How Not to Die Alone

Pub Date:   |   Archive Date: 28 May 2019

Member Reviews

Andrew has lived alone for twenty years. His parents are dead, he has limited contact with his sister, and his only means of regular communication is with his online community of fellow train enthusiasts. He spends his work day searching through the houses of the recently deceased for information about the next of kin, If you ask his co-workers at his council job, they would tell you that Andrew is happily married with 2 children and living in a nice house. This is all because of a misunderstanding during his job interview that exploded into a lie he can't get out from under. Andrew likes the fantasy but he has gotten to the point where he cannot maintain it anymore. A new office policy and a burgeoning friendship with Peggy makes Andrew especially motivated to reveal all.
    This was a quirky and endearing read that snuck up on me. It was a little slow to take off but  the introduction of Peggy and more insight into Andrew's motivations quickened the pace.  Who would have thought a book that centered around people who died alone with be so charming and uplifting? I found that Andrew and his job stayed with me after I finished the book; a true sign that a book has a deeper impact than first impression indicates.
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Honestly, I struggled a lot with this book. I didn't feel any connection with the characters and disagree with the way it's being marketed towards readers who enjoyed Eleanor Oliphant is Completely Fine, as I loved that title and felt a connection with it, but felt nothing for this book. A lot of the passages were funny, but a lot of them seemed like filler and irrelevant. While dark and sometimes funny, the message of human connection being necessary for everyone does shine through.
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I struggled with this book.  I couldn't connect with any of the characters and simply finished so I could move on to the next book.  I found this book to be dark and depressing. The person who comes in as a "real" love interest for Andrew is already married. WHAT?!?!?!  Just not the book for me.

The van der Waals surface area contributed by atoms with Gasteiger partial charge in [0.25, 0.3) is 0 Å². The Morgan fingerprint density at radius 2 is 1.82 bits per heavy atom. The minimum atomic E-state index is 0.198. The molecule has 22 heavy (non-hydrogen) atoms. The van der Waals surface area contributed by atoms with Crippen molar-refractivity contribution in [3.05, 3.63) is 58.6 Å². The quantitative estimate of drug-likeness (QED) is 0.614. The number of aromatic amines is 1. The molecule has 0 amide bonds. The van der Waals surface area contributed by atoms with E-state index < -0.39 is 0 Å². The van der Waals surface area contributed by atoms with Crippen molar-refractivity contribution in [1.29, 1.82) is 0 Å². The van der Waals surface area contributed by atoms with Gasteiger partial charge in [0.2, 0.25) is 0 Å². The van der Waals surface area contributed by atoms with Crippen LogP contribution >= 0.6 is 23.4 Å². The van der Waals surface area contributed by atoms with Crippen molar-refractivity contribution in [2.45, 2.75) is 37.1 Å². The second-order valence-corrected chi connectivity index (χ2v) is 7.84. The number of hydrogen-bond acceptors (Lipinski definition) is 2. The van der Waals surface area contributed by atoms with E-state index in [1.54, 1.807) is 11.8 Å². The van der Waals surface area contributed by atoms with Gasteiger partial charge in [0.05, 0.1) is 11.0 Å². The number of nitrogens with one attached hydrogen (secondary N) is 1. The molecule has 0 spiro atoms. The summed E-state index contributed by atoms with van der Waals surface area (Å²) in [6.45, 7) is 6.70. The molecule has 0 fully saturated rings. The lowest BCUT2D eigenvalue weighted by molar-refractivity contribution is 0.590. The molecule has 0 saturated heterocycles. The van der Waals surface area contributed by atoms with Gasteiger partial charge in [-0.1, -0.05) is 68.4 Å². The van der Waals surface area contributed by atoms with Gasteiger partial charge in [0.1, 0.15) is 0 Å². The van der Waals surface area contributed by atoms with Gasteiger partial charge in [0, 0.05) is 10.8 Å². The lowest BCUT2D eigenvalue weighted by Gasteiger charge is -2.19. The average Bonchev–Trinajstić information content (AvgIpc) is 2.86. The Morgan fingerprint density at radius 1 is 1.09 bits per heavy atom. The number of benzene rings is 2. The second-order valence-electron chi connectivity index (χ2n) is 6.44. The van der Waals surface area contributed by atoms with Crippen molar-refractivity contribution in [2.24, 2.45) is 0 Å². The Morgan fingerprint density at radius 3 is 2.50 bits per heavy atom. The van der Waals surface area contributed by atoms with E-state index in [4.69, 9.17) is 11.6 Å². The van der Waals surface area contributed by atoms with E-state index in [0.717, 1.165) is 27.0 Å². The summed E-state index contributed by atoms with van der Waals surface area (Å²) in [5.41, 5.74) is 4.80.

Thank you to NetGalley for providing me the ARC.
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Thank you to Netgalley and publisher! 

Apologies so long. I was pickpocketed in Paris 

How not to Die alone... title great.  Cover....great.....story overall very good.  

I was a big fan of Elinor and this book was referred as similar and I agree. Both have a .ain't character that lives in pure illusion, socially awkward and offbeat. I felt very comfortable lol 

Naughty Andrew and his small.....HUGE ....lie lol 

I'm definitely going to read this again and will look for the audiobook as well
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How Not to Die Alone by Richard Roper was not what I expected. It was so much better. I enjoyed the British humor and the quirky main character.  Having the job of cleaning up after a person passes on and seeing if there is next of kin would sound depressing but it’s inspiring. The character has a secret that weighs heavy on him until he finds the ability to see what’s really important. I thoroughly enjoyed this book. Thank you net galley.
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I really enjoyed reading this very interesting and unique book. The story and mystery of Andrew's life was put together very nicely. We were given just enough snippets to keep us hooked. Some of the characters were a little too one dimensional, however the main characters were drawn out very well. Really enjoyable and great read!
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Thank you to NetGalley and the publishing house for providing an advanced copy for review. All thoughts and opinions are my own! 

This novel promised a quirky character that you would grow to love, especially if you are a fan of Eleanor Oliphant and it really delivered on that promise.

Andrew's job consists of going to a home of someone who has recently been deceased and to search for clues of a friendship or next of kin who can foot the bill for their funeral.